Kora’s jaw wound is now causing us great concern, because the damaged bone now seems to have developed osteomyilitis, which is a serious bone infection which is difficult to heal. Having consulted South African Veterinarian experts in this field, and our own Vets, Drs. Rottcher and Sanjay, it would appear that a major operation is needed to insert a device into the bone slow releasing antibiotic into the marrow, which would involve being under anesthesia for some 2 hours – a long time for a baby elephant. However, Kora is very healthy and strong in every other respect, and it would appear that we have no other option, if the homeopathic remedies which he is currently taking do not work. This will involve bringing the South African expert up with all the necessary medication to do the actual insertion, but we would like the expertise of Dr. Rottcher as the anaesthetist.
All the other orphans are thriving. Little Kamboyo, the most recent arrival, is an extremely loving little elephant, who was out and about with the others the very day after capture. He is a great favourite of Loijuk, who is another very loving and gentle female with the makings of a caring future Mini Matriarch of the Nursery, once Lualeni is promoted. Lualeni and Makena are still inseparable, while Zurura and Kora are firm friends. Zurura is an extremely endearing comedian, who enjoys showing off before the visitors during the noon mudbath, and also thoroughly enjoys provoking Makena which usually ends in a mini punch-up and the intervention of Lualeni to protect her favourite baby. All the starvation victims are now putting on weight nicely. Challa is becoming much friendlier and less pushy, but Sidai, who was a serious life-threatening starvation case, remains very “pushy” at milk feeding times, something not unusual in elephants who have faced starvation through under-age milk deprivation. She and Orok are close but Orok remains extremely wary of all humans, only approaching the Keepers when they offer him milk. He flatly refuses to have either a blanket or a raincoat over his back. Obviously his rather rough handling by KWS Rangers during capture, which involved a blanket, has left a sinister impression, which will probably be with him for life. The quietest Nursery baby is little Sian who seeks comfort from Loijuk and is still grieving her poached Amboseli mother.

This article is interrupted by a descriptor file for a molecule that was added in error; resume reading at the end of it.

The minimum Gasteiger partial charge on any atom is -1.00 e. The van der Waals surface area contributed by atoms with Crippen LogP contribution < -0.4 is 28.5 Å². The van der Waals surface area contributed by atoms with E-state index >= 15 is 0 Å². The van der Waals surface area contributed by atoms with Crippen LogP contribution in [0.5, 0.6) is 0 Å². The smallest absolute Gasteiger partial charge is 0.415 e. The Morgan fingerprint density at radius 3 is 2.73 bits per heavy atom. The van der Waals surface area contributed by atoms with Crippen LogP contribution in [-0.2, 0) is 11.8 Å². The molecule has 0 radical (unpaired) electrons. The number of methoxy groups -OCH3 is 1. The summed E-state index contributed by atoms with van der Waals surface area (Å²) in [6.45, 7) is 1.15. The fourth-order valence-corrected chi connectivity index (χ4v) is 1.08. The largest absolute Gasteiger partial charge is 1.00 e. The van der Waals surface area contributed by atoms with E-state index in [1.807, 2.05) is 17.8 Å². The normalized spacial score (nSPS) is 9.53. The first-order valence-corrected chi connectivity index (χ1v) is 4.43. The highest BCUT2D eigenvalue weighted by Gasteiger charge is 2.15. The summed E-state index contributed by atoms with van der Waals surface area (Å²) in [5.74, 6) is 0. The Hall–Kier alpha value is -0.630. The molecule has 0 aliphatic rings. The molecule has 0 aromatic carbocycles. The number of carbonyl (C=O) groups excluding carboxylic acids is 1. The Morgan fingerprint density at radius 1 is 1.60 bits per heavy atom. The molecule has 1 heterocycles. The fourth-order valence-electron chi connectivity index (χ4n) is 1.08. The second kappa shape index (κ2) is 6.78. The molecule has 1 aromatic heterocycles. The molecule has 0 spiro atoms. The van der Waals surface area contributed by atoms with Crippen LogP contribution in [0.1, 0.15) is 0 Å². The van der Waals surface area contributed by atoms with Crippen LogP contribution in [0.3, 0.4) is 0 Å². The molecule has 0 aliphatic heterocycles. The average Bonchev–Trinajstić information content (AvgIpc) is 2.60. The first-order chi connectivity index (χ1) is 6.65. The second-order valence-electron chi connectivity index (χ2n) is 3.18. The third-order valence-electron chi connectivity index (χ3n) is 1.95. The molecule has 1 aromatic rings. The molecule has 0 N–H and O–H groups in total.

Heavy rain has relieved the drought conditions that beset Nairobi, the downside being a plague of black caterpillars who carpet the ground, and have devoured every leaf of the Croton bushes and trees. They seem to be specific in that they target only the crotons, but they invade every inch of ground, our persons, and our homes, those in the trees spinning a thread to lower themselves to the ground before marching off to find another croton on which to feed. They first appeared on the 25th and at month end still persist. We can’t wait for them all to turn into moths or butterflies and depart!
Rhino Orphans:- Magnum has behaved in an exemplary manner this month, living wild and free within Nairobi National Park without feeling the need to even return to base. He has been seen often by visitors to the Park on the plains below the Trust H.Q., who can recognise him because he is not fearful of humans, but only once passing by. Shida, too, is now showing signs that he would like to be a “wild” rhino, on two occasions resisting going back into his Night Stockade. On one occasion he gave his Keepers the slip, and brought himself back home later, but other than that, he is just being a growing and dependent youngster, doing what any rhino of his age would!